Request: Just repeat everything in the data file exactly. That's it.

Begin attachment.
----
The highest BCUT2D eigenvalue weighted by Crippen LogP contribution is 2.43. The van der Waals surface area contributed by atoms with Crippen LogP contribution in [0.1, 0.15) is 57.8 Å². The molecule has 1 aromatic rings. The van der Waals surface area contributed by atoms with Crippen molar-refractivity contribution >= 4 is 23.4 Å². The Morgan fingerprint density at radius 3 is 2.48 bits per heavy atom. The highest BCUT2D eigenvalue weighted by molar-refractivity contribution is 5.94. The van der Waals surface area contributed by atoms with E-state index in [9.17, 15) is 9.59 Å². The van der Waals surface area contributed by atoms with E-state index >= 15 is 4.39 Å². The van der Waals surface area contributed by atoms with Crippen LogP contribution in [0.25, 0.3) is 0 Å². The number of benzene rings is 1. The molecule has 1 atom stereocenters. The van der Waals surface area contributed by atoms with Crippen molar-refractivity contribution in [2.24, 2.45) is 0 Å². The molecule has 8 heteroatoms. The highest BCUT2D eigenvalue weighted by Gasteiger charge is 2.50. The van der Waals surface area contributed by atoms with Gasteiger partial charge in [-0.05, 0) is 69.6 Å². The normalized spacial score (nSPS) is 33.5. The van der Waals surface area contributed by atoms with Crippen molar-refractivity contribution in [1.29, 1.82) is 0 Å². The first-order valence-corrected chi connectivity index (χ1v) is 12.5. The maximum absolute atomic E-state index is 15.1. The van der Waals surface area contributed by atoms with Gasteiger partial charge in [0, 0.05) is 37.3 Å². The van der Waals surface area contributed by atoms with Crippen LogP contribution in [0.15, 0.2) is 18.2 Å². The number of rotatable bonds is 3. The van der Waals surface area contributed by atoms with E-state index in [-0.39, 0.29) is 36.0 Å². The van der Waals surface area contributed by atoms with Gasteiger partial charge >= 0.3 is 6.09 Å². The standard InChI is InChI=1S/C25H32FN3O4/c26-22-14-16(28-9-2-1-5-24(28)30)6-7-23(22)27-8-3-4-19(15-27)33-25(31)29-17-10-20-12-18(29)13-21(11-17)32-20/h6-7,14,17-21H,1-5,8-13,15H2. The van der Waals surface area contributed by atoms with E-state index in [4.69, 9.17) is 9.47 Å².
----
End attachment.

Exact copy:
The highest BCUT2D eigenvalue weighted by Crippen LogP contribution is 2.43. The van der Waals surface area contributed by atoms with Crippen LogP contribution in [0.1, 0.15) is 57.8 Å². The molecule has 1 aromatic rings. The van der Waals surface area contributed by atoms with Crippen molar-refractivity contribution >= 4 is 23.4 Å². The Morgan fingerprint density at radius 3 is 2.48 bits per heavy atom. The highest BCUT2D eigenvalue weighted by molar-refractivity contribution is 5.94. The van der Waals surface area contributed by atoms with E-state index in [9.17, 15) is 9.59 Å². The van der Waals surface area contributed by atoms with E-state index >= 15 is 4.39 Å². The van der Waals surface area contributed by atoms with Crippen LogP contribution in [0.25, 0.3) is 0 Å². The number of benzene rings is 1. The molecule has 1 atom stereocenters. The van der Waals surface area contributed by atoms with Crippen molar-refractivity contribution in [2.24, 2.45) is 0 Å². The molecule has 8 heteroatoms. The highest BCUT2D eigenvalue weighted by Gasteiger charge is 2.50. The van der Waals surface area contributed by atoms with Gasteiger partial charge in [-0.05, 0) is 69.6 Å². The normalized spacial score (nSPS) is 33.5. The van der Waals surface area contributed by atoms with Crippen molar-refractivity contribution in [1.29, 1.82) is 0 Å². The first-order valence-corrected chi connectivity index (χ1v) is 12.5. The maximum absolute atomic E-state index is 15.1. The van der Waals surface area contributed by atoms with Gasteiger partial charge in [0, 0.05) is 37.3 Å². The van der Waals surface area contributed by atoms with Crippen LogP contribution in [0.15, 0.2) is 18.2 Å². The number of rotatable bonds is 3. The van der Waals surface area contributed by atoms with E-state index in [-0.39, 0.29) is 36.0 Å². The van der Waals surface area contributed by atoms with Gasteiger partial charge >= 0.3 is 6.09 Å². The standard InChI is InChI=1S/C25H32FN3O4/c26-22-14-16(28-9-2-1-5-24(28)30)6-7-23(22)27-8-3-4-19(15-27)33-25(31)29-17-10-20-12-18(29)13-21(11-17)32-20/h6-7,14,17-21H,1-5,8-13,15H2. The van der Waals surface area contributed by atoms with E-state index in [4.69, 9.17) is 9.47 Å².